#### Velocity field-discretization schemes and algorithm

High quality mesh was drawn by the O-grid tool of ICEM software for circular channel. More than 5 million cells were used for all simulations. Second order and second order upwind schemes were used for pressure and momentum discretization, respectively. Least squares cell-based method was employed to evaluate the gradient. The Coupled scheme provided by Fluent was used to solve the Navier-Stokes equation, which iterates the pressure field and velocity field simultaneously. The convergence tolerance was set as 10^{−5}.

#### Convection

Then backward particle tracking was adopted to simulate the convection contributed concentration profile. The method was based on Lagrangian scalar transport equation (Eq. 5), rather than Eulerian scalar transport equation (Eq. 6). An array of sampling points were set on the interested cross section of the channel as shown in Fig. S1b. The reversed pathlines were traced (tolerance 10^{−4}) starting from the sampling points to the nearest plane with a known tracer concentration, i.e. the planes in both inlet channels with 1 mm distance from the centre of the mixer. Then the traveling time, *T,* of the sampling particle along the reversed pathline and initial concentration *C*_{A}^{0} of each sampling particle were obtained. Typically, 200*200 sampling points were set in the array.

#### Diffusion

In the last step, diffusion was estimated by solving Lagrangian scalar transport equations. However, the diffusion rate along the pathline is unknown, which was estimated by the diffusion rate on the cross sectional plane as Eq. 7 and Eq. 8, neglecting the axial diffusion. Thus, the concentration of internal sampling points are functions of concentrations of their neighbouring sampling points as Eq. 8.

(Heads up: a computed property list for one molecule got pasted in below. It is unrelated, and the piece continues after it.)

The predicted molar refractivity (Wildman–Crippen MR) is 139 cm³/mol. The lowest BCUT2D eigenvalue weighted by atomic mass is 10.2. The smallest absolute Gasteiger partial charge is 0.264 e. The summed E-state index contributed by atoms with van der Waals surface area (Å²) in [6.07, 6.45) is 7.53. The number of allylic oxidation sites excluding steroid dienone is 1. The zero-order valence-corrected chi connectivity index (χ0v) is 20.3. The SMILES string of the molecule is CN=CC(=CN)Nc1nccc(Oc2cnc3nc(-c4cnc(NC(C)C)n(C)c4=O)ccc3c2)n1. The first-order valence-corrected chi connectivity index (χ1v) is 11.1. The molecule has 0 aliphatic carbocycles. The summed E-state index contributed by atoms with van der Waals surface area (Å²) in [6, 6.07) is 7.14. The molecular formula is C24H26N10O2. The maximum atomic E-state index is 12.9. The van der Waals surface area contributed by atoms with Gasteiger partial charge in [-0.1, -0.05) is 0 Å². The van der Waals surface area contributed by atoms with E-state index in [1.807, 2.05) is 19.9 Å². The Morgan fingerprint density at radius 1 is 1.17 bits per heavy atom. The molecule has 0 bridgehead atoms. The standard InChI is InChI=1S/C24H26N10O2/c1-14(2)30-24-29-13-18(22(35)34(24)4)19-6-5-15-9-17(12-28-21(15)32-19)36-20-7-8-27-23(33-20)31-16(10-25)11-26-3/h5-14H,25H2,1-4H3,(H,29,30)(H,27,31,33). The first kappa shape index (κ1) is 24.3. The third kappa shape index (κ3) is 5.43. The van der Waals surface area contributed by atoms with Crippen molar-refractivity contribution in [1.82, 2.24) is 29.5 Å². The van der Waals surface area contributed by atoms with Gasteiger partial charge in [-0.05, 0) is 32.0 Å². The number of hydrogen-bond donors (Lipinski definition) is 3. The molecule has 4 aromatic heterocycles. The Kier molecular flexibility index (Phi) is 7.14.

where *C*_{A} is the concentration of the tracer, *dl* is the distance between two sampling points. *C*_{p,q} in Eq. 9 denotes the sampling points on the corner (Fig. S1b), which was estimated by the average of two neighbouring sampling points. *C*_{m,n} in Eq. 10 represents the sampling point on the edge, whose concentration was estimated by its neighbouring sampling point (Fig. S1b).

A linear equation group, describing the concentrations of each sampling points, was formed which was solved in Matlab to obtain the concentration distribution on the cross section (Fig. S1c).

The method is validated by the experimentally characterised concentration distributions inside a T-mixer by planar laser induced fluorescence [13] and a cyclone mixer [18] as shown in Fig. S1 and Fig. S2. For comparison purposes, the concentration profile was also calculated by default Eulerian scalar transport equation and third order Monotonic Upstream-centered Scheme for Conservation Laws (MUSCL) method was used for the discretization. The convergence tolerance was set as 10^{−6}.